Multiple Libraries for Assertions in Your Test Classpath

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Multiple Libraries for Assertions in Your Test Classpath

A brief tutorial on how to set up tests in Java with IntelliJ IDEA.

· DevOps Zone ·
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You have multiple libraries on your test classpath providing some assertion classes by default. Real problem is, that you are unable to avoid multiplicity in the assertions libraries due to fact, that mainly used frameworks used in Java world - JUnit and TestNG - have built-in assertions classes. These classes often does not offer best way how to asserts so you have temptation to use another one even for simplest assertion. The most used is in my opinion AssertJMockito (and other mocking libraries) brings another set of assertions. With spring it comes another set of assertions. And have {guava-link} in your classpath as well? Another Assert class there. Are you geeky and have google truth on your test classpath as well? Well, it’s obvious that you have four or five classes which has even same name - Assert. It’s really annoying to even static import right assert with such count of same classes providing similar API.

I am using Intellij IDEA and when you are static importing some class, you have a choice to disable providing a particular class. This comes in handy for newly written tests, but when you are facing older tests you don't have such a choice because there are asserts from another library. It’s clear that if you would like to have a consistent way for asserting a class, you will need to rewrite all the tests which are not passing your criteria and clear your dependencies. This is step one.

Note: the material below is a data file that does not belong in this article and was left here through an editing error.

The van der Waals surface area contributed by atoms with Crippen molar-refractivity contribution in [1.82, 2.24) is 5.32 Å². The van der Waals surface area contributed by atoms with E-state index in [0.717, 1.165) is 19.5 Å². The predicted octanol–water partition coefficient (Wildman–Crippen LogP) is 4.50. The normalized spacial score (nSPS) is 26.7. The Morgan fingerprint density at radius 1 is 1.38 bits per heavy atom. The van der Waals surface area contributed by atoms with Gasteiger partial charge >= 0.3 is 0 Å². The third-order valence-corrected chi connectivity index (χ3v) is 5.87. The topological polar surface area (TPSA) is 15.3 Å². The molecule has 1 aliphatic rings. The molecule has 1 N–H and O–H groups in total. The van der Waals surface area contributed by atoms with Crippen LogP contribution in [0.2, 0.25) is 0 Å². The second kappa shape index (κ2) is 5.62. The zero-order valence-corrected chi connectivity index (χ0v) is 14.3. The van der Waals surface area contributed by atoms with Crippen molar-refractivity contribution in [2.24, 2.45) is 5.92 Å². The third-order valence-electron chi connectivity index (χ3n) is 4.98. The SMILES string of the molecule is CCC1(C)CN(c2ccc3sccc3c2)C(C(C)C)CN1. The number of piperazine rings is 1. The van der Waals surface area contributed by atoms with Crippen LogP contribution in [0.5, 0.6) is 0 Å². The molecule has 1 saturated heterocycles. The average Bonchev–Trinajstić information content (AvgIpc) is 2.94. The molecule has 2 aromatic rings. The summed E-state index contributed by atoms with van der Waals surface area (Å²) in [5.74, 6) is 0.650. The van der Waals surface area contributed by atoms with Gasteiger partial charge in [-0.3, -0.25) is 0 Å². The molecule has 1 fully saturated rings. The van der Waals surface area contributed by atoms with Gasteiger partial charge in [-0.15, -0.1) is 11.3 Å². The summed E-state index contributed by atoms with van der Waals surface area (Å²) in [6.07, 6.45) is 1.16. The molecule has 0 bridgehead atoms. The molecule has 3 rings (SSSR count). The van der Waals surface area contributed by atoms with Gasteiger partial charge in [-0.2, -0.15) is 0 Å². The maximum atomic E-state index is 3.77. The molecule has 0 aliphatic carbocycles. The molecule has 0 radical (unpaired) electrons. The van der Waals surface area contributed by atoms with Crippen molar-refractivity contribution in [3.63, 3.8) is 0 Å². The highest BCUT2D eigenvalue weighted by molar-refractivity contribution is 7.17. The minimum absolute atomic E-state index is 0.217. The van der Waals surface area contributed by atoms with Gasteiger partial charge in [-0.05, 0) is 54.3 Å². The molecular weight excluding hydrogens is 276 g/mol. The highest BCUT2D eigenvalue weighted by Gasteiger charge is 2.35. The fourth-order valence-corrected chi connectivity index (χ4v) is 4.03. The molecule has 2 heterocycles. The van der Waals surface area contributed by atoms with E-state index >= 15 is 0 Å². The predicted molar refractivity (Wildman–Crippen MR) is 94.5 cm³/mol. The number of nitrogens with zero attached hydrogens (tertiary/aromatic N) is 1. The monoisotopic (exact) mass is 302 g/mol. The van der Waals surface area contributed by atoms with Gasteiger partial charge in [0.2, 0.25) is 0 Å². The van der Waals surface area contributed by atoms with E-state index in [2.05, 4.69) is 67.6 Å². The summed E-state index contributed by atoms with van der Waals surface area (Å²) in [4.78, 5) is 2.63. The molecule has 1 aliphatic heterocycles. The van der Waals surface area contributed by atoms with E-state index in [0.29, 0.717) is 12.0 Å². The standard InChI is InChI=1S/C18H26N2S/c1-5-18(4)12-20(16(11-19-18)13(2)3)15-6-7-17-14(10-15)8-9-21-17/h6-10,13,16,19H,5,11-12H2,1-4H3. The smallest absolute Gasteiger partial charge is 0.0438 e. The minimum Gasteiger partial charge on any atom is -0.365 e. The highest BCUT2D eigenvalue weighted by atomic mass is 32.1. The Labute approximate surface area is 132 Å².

Step two is ensuring that your test codebase follows coding standards, but static analysis tools are unable to do this hard work for you. So you need a specialized test (quality assurance test) to check that your test codebase meets the criteria set by coding standards. In one project we have written tests for checking the correct annotations of test classes for integration and unit tests. Also, there can be a test which verifys that you are not importing assertions other than preferred libraries — it’s not so easy to get rid of non-preferred libraries from dependencies in one step.

The test below:

  1. Reads all the test classes from package
  2. Finds if there are dependencies for Google Truth
  3. Prints a message on which classes aren’t following coding standards
  4. The whole project with dependencies can be found here
public void shouldVerifyOnlyOneAssertionLibraryInAllTheTests() throws Exception {
    DependencyVisitor v = new DependencyVisitor();
    for (Class<?> aClass : classes) {
        String resourceName = "/cz/mikealdo/tests/" + aClass.getSimpleName() + ".class";
        InputStream resourceAsStream = aClass.getResourceAsStream(resourceName);
        new ClassReader(resourceAsStream).accept(v, 0);
        Set<String> classPackages = v.getPackages();
        for (String classPackage : classPackages) {
            if (classPackage.contains("com/google/common/truth")) {
                System.err.println("Google Truth library is not allowed for using in class " + aClass.getSimpleName());
classpath, java, jvm

Published at DZone with permission of Michal Davidek , DZone MVB. See the original article here.

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